Most scientists agree that the dogs we love and keep as pets probably descended from the gray wolf. The earliest evidence of pet dogs can be traced between 14,000 and 100,000 years ago, but how did the vicious gray wolf first become tame? What started a friendship between humans and wolves?
One theory is that humans took in wolf pups and tamed them. Another is that the tamest wolves out of a pack would paw through trash and eat food scraps the humans left behind. With survival of the fittest, these better fed, tame wolves out-survived their more vicious contemporaries.
As pack animals, the new tame wolves were quick to learn obedience from humans who took on the role of the alpha wolf. Each generation became tamer, eventually combining with their human masters to make a fierce hunting team, sharing the captured game.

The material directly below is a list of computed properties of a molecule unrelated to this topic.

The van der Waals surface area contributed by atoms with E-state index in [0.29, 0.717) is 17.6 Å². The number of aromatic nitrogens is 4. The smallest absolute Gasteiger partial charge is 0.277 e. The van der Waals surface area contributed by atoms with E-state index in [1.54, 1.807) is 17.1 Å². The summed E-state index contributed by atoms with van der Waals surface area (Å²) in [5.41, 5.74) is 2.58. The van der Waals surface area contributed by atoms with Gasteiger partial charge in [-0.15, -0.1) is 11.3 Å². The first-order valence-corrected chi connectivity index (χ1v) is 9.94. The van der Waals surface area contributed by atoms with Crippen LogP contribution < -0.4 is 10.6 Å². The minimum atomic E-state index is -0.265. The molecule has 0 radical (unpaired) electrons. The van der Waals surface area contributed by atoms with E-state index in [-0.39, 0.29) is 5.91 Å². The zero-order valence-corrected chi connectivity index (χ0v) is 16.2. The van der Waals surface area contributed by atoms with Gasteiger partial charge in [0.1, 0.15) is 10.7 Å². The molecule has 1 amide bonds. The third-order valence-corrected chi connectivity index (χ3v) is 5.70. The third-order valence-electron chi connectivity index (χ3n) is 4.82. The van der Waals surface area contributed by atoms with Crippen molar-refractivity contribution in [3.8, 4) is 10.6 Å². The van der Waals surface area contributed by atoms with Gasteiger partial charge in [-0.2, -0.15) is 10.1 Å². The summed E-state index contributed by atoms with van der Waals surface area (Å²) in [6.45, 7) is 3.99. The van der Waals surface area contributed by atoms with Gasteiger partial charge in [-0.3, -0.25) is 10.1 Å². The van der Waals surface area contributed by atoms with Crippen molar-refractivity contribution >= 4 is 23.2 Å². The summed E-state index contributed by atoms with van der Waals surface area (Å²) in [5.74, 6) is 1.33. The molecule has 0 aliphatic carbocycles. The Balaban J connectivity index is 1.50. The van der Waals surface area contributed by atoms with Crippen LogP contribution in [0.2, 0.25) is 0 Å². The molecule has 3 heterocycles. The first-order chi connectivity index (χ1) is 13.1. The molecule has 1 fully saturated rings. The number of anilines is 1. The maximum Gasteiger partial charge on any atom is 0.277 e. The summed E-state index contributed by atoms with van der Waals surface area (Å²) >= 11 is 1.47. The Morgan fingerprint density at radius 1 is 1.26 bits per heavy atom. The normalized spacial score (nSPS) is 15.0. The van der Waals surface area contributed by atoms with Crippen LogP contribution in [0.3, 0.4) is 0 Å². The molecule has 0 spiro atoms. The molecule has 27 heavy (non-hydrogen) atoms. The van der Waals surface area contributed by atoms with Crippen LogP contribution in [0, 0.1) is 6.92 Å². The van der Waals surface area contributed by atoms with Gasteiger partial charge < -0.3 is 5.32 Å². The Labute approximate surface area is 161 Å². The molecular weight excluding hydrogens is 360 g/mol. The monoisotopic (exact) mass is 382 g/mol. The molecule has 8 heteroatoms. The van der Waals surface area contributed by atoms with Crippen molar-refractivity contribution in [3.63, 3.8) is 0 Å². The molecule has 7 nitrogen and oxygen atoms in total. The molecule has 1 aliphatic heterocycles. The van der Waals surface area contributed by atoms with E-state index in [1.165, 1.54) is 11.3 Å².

So why do dogs look and act different from wolves today? Part of this question is answered by research done by a Russian geneticist, Dmitri Belyaev when he studied how to breed tame faxes. He found that wild foxes, when selectively bred to be tame, would take on certain physical characteristics we associate with dogs. As tame behavior increased, foxes were likely to develop floppy ears, short snouts, spotted coats, highly-set tails and a tendency to bark.
The experiment teaches us a lot about the relationship between appearance and behavior. Animals in the wild depend on their hearing for hunting and for protection, and erect ears mean better hearing. Evidently genes that are responsible for tameness must carry the DNA data for floppy ears and other characteristics of our favorite dogs. Curly tails, lighter eyes, and distinctively colored coats were also developed as dogs were turned into pets.
The list of animals that developed floppy ears as they were domesticated is long, and includes sheep, guinea pigs, bunnies, donkeys, and even pigs.
You may notice that cats are not on this list. Hmmm. Wonder what that means?!